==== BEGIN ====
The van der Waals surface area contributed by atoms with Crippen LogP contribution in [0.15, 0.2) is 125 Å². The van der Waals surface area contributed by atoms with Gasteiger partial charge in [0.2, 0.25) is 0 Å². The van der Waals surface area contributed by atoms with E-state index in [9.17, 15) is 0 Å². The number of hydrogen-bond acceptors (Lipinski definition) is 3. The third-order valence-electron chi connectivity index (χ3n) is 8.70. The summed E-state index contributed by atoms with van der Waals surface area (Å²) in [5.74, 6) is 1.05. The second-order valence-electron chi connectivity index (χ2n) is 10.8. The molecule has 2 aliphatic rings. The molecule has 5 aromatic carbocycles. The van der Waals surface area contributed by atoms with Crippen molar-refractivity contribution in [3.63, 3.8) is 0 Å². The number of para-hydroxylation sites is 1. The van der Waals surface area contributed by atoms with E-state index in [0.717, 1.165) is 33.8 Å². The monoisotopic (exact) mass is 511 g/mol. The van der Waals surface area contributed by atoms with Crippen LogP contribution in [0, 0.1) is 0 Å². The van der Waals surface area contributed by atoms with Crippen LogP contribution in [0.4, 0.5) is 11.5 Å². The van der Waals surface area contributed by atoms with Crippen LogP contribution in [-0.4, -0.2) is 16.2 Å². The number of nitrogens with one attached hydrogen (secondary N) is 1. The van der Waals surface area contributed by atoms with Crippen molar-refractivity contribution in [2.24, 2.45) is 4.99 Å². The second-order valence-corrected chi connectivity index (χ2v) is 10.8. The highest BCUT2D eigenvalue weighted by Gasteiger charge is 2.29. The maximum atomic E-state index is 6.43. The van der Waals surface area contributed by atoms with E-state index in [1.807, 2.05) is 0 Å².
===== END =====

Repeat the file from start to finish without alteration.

The van der Waals surface area contributed by atoms with Crippen LogP contribution in [0.15, 0.2) is 125 Å². The van der Waals surface area contributed by atoms with Gasteiger partial charge in [0.2, 0.25) is 0 Å². The van der Waals surface area contributed by atoms with E-state index in [9.17, 15) is 0 Å². The number of hydrogen-bond acceptors (Lipinski definition) is 3. The third-order valence-electron chi connectivity index (χ3n) is 8.70. The summed E-state index contributed by atoms with van der Waals surface area (Å²) in [5.74, 6) is 1.05. The second-order valence-electron chi connectivity index (χ2n) is 10.8. The molecule has 2 aliphatic rings. The molecule has 5 aromatic carbocycles. The van der Waals surface area contributed by atoms with Crippen molar-refractivity contribution in [3.63, 3.8) is 0 Å². The number of para-hydroxylation sites is 1. The van der Waals surface area contributed by atoms with E-state index in [0.717, 1.165) is 33.8 Å². The monoisotopic (exact) mass is 511 g/mol. The van der Waals surface area contributed by atoms with Crippen LogP contribution in [0, 0.1) is 0 Å². The van der Waals surface area contributed by atoms with Crippen LogP contribution in [0.4, 0.5) is 11.5 Å². The van der Waals surface area contributed by atoms with Crippen LogP contribution in [-0.4, -0.2) is 16.2 Å². The number of nitrogens with one attached hydrogen (secondary N) is 1. The van der Waals surface area contributed by atoms with Crippen molar-refractivity contribution in [2.24, 2.45) is 4.99 Å². The second-order valence-corrected chi connectivity index (χ2v) is 10.8. The highest BCUT2D eigenvalue weighted by Gasteiger charge is 2.29. The maximum atomic E-state index is 6.43. The van der Waals surface area contributed by atoms with E-state index in [1.807, 2.05) is 0 Å².